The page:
You Can Text Me Now
The one simple rule you need to know to have perfect texting etiquette.
Last week I asked readers to help me solve an etiquette problem. Most of us now carry cell phones that can do a lot more than make phone calls—we can send text messages, check our e-mail, surf the Web, and generally lose ourselves in the depths of a 3.5-inch screen. But look around you. Many people are pulling out their phones at inappropriate times. Spouses are texting during dinner, students are texting during class, and a lot of idiots are texting at the movies.
Enter Slate's readers. Your mission, as I outlined it, was to come up with a concise, easy-to-remember rule that we could all consult when deciding whether to reach for our phones. More than 300 thoughtful comments poured in, the overwhelming majority from people who believed that there's too much texting in public. I expected to find a clear generational divide, with younger readers expressing less angst about looking at their phones. Surprisingly, though, young people had some of the strongest feelings about texting—they were annoyed at their phone-obsessed friends and were keen to come up with some guidelines for when people should text.
So, did we manage to come up with such a rule? Yes! It's simple, too. The idea, which I'll call the Bathroom Rule, came from a reader named Marie LaFerriere, and it was seconded by many others. Here's my concise version of LaFerriere's rule:
If you're in a situation where you'd excuse yourself to go to the bathroom, you should also excuse yourself before reaching for your phone. Otherwise, go ahead without asking. Either way, don't play with your phone longer than you'd stay in the bathroom.
The beauty of this rule is its flexibility. If you're at dinner with your significant other or in some other small group, it enforces pretty restrictive phone use. In these settings, you should look at your device rarely, and only after notifying others that you'll be leaving the conversation. But the rule is expansive enough to cover situations in which things shouldn't be so limited. Would you say anything if you stepped away from a crowd at a cocktail party to hit the loo, or if you walked away from the couch while watching basketball with friends? If not, text away!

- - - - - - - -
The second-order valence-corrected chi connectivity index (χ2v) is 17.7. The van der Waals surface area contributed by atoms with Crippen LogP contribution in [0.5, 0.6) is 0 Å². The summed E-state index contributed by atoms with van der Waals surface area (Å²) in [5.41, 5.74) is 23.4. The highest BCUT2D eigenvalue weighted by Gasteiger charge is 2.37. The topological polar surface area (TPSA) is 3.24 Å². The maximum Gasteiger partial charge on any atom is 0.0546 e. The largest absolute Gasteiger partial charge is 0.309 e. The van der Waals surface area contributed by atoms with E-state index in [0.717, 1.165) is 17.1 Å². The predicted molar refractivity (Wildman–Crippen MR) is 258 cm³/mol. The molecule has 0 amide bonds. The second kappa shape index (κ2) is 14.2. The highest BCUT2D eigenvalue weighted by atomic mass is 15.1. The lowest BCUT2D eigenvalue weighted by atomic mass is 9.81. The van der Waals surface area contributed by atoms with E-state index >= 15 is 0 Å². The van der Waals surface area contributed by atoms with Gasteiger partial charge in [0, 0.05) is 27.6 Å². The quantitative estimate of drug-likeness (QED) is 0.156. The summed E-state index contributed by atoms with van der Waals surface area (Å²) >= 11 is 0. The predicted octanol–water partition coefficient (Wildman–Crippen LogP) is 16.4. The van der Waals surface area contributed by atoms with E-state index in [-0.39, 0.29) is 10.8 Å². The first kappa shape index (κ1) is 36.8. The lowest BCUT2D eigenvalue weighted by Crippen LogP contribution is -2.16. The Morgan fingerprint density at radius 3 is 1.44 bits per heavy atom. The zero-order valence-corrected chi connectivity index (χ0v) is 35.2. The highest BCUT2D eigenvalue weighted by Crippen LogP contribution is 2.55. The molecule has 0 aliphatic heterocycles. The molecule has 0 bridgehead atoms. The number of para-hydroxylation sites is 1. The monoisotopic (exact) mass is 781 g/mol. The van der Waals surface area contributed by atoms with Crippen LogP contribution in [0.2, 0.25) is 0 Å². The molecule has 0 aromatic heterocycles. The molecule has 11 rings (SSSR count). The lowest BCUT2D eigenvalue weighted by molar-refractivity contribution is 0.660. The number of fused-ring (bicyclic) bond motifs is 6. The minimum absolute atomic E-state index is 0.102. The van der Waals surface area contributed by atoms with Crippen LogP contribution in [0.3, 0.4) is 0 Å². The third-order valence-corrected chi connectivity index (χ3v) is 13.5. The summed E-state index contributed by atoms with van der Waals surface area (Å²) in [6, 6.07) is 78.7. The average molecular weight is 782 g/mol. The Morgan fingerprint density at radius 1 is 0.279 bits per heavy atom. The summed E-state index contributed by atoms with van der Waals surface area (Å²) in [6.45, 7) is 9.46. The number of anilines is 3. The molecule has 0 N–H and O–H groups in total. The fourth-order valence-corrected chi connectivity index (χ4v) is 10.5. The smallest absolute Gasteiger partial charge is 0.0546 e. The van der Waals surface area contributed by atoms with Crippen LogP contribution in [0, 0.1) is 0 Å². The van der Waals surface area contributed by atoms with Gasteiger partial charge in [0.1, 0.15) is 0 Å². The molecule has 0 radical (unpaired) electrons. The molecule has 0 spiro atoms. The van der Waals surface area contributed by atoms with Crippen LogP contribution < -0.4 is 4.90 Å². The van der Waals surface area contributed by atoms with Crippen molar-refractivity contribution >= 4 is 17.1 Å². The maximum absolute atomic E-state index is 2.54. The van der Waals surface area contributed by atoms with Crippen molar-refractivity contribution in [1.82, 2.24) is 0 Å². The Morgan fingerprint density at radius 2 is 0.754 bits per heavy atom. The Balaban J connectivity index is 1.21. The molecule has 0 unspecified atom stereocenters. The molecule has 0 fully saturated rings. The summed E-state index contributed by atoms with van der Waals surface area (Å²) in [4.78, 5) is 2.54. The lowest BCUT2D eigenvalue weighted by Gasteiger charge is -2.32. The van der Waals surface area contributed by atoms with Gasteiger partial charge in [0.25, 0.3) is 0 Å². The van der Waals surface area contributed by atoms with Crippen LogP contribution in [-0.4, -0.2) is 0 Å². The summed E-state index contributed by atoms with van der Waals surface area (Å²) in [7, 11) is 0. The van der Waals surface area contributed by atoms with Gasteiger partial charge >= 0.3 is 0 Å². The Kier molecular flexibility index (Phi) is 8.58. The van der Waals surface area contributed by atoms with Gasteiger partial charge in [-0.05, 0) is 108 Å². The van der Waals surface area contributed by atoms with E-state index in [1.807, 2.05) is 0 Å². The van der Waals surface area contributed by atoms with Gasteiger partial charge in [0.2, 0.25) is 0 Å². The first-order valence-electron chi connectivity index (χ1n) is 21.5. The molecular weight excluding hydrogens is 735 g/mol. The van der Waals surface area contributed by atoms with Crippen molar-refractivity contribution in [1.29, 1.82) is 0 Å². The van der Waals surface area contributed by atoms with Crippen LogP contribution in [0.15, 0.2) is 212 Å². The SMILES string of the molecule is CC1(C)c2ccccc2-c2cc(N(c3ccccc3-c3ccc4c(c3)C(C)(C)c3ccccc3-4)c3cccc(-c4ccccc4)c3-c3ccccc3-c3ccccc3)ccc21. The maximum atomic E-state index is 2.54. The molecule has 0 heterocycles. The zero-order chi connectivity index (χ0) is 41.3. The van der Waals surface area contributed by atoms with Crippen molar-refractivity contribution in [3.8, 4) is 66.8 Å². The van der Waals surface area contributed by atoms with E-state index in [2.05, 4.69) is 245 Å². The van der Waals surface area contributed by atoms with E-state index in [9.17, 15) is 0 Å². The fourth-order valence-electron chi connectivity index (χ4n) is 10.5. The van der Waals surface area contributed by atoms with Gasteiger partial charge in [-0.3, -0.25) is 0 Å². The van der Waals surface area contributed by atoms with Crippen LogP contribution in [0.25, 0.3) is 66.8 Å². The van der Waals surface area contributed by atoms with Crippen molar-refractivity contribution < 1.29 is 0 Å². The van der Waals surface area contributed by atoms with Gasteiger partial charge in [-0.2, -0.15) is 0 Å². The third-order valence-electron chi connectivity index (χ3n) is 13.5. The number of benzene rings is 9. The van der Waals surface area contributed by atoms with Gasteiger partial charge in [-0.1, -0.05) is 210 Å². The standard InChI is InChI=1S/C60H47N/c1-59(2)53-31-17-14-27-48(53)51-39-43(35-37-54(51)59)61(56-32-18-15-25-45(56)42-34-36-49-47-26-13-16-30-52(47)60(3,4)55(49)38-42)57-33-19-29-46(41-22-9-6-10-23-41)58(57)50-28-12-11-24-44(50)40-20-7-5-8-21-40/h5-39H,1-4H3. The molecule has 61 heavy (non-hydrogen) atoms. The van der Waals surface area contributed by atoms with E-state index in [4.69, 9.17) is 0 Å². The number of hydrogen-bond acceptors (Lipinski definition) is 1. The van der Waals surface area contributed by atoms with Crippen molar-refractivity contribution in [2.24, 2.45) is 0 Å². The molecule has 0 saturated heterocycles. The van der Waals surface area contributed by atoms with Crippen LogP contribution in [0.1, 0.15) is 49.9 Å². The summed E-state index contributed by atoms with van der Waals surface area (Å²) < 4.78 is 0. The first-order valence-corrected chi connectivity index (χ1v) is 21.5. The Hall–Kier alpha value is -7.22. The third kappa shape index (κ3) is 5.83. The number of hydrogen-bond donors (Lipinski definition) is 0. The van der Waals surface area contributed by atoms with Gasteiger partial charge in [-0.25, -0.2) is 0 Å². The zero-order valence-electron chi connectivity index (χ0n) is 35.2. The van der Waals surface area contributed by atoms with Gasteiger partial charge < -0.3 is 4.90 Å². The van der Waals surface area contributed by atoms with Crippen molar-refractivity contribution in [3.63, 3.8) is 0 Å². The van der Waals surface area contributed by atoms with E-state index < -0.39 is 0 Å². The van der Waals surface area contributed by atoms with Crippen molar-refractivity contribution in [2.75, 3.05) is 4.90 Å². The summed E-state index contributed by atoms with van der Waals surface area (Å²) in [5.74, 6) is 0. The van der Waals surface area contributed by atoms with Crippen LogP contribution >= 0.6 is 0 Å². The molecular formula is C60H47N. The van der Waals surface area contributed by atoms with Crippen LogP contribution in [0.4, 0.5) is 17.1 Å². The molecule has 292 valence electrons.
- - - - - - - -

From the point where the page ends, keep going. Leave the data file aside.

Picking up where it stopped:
What I like about this rule is that it recognizes both the social costs and benefits of our digital devices. Looking at your phone, like going to the bathroom, is sometimes unavoidable: We've all got to do it sometime, and depending on life circumstances, some of us need to do it a lot more than others. But the rule also recognizes that the phone, like going to the bathroom, pulls you away from other people. If you're looking at a screen, you're not paying attention to me. The beauty of the Bathroom Rule is that it relies on a fairly well-established protocol to determine what's rude and what isn't. Every adult knows when it's necessary to excuse yourself to the restroom and when it isn't; indeed, doing is so almost automatic, you don't even really have to think about it. The rule for looking at your phone should be the same way.
Farhad Manjoo is Slate's technology columnist and the author of True Enough: Learning To Live in a Post-Fact Society. You can email him at email@example.com and follow him on Twitter.
Illustration by Robert Neubecker.